By Terry Pluto,
a sports columnist for the Akron Beacon Journal and the author of "The Curse of Rocky Colavito" and "Dealing: The Rebuilding of the Cleveland Indians"
Thursday, May 17, 2007
A Tale of Modern Baseball
By Frank Deford
Sourcebooks. 318 pp. $24.95
I wish it were longer, and that's something that I've rarely said about the baseball games I've covered in 30 years as a sportswriter. But it's how I felt while reading "The Entitled," the new baseball novel by Frank Deford.
The title covers the surface story. It's about a superstar named Jay Alcazar, a Cuban power hitter who makes a hard sport look ridiculously easy. Being entitled is part of the package: The money is huge, the women always available, the fans forever adoring -- or so it seems for Alcazar. So far, the book sounds like one big cliche.
But what makes this novel as much fun to read as watching Gold Glover Omar Vizquel play shortstop is that the story is primarily told from the viewpoint of the candid and colorful Howie Traveler, Alcazar's manager with the Cleveland Indians.
Deford won me over early in the book when he wrote that Traveler is amazed at "how ignorant modern players were about geography. Of course, it also amazed him how ignorant many modern players were about the game of baseball, and they played baseball for a living . . . ." Then there is this: "He never really understood pitchers. They were different from hitters in that pitchers didn't seem to Howie to be whole people. They were just one thing, an arm, attached to the corpus. Pitchers were sort of like ordinary girls who got by because they had big boobs." Now that's the kind of authentic stuff you might hear between spits of tobacco and the cracking of sunflower seeds when you sit around the dugout with aging baseball men.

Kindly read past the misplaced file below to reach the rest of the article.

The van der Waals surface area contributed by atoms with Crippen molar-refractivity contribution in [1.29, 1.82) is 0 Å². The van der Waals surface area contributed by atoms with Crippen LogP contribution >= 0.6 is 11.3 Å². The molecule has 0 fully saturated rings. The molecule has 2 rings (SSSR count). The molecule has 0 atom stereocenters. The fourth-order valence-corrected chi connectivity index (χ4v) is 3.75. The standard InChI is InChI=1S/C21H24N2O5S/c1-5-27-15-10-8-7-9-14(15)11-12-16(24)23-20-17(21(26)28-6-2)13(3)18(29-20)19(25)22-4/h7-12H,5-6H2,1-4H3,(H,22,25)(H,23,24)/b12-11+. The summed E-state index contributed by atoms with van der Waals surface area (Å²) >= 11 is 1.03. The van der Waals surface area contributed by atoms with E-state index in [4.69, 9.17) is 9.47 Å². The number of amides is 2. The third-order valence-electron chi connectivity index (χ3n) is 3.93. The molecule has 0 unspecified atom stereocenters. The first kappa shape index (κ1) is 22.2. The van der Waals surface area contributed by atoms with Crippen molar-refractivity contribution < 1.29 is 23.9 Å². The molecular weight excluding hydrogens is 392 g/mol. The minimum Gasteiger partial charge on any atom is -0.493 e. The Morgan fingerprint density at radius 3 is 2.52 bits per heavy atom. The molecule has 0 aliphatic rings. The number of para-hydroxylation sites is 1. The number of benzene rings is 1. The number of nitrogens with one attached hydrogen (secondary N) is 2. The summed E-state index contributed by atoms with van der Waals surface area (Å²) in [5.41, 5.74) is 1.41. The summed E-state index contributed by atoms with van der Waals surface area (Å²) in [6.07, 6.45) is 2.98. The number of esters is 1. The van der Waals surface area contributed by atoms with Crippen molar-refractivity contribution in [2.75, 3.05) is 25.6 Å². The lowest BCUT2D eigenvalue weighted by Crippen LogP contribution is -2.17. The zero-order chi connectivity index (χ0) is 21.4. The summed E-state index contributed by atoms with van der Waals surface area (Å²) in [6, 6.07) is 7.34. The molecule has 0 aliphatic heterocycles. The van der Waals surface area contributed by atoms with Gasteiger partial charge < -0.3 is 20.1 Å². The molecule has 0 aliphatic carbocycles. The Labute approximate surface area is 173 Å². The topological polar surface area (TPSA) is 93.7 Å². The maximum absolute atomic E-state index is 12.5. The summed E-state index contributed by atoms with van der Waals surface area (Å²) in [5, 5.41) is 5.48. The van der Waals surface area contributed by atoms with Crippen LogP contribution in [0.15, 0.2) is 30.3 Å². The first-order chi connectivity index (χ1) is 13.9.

Traveler had all the brains and savvy to be a star, but not the talent. As Deford writes, "Traveler was, basically, a displaced person. Baseball had cost him any sense of home. After his career was over . . . he'd have to go somewhere to live year-round, but for the life of him, he couldn't imagine where that might be."
Baseball is home to so many men like this. They played until they were told they couldn't play anymore -- usually in a place like Buffalo or El Paso. Then they started a coaching career in the minors, hoping to reach the majors as a first base coach and maybe, just maybe, get a chance one day to manage one of the 30 major league teams. Their lives consist of spring training in Arizona or Florida, summer in the city of whatever team employs them and fall in the Florida Instructional League. They have maybe two months away from the game, unless they want to go to Latin America and coach winter ball -- as many do. In the process, they marry, divorce and often become strangers to their children. They may have a few affairs, but no real relationships. As time passes, they get to the park earlier and earlier -- maybe 10 a.m. for night games -- because they have nowhere else to go. As Deford writes, "The better Howie got at managing a baseball team, the more he shied away from trying to manage his family, because that was harder and because that wasn't fun or satisfying the way baseball could be."
An acclaimed sportswriter and author ("Everybody's All-American," "Alex: The Life of a Child"), Deford is a masterly writer, and the book kept me up part of two nights.
The plot revolves around an allegation that Alcazar raped a woman after she willingly went up to his hotel room. Traveler saw something that may or may not have been incriminating, but it certainly would cause more problems for his star -- and, therefore, him. The police ask Traveler what he knows, but if he tells the truth, he could very well lose his player, his job and perhaps any chance of ever working in baseball again. Then what would he do with his life? And what if what he saw meant nothing, and everything Alcazar told the police is true?
The weakest part of the novel is Deford's attempt to resolve this moral dilemma, which takes away from a terrific buildup. This failure of the plot to live up to its vivid characters makes "The Entitled" sort of like a great 1-1 game called after 12 innings because of a curfew. The ending may be unsatisfactory, but you loved the experience anyway.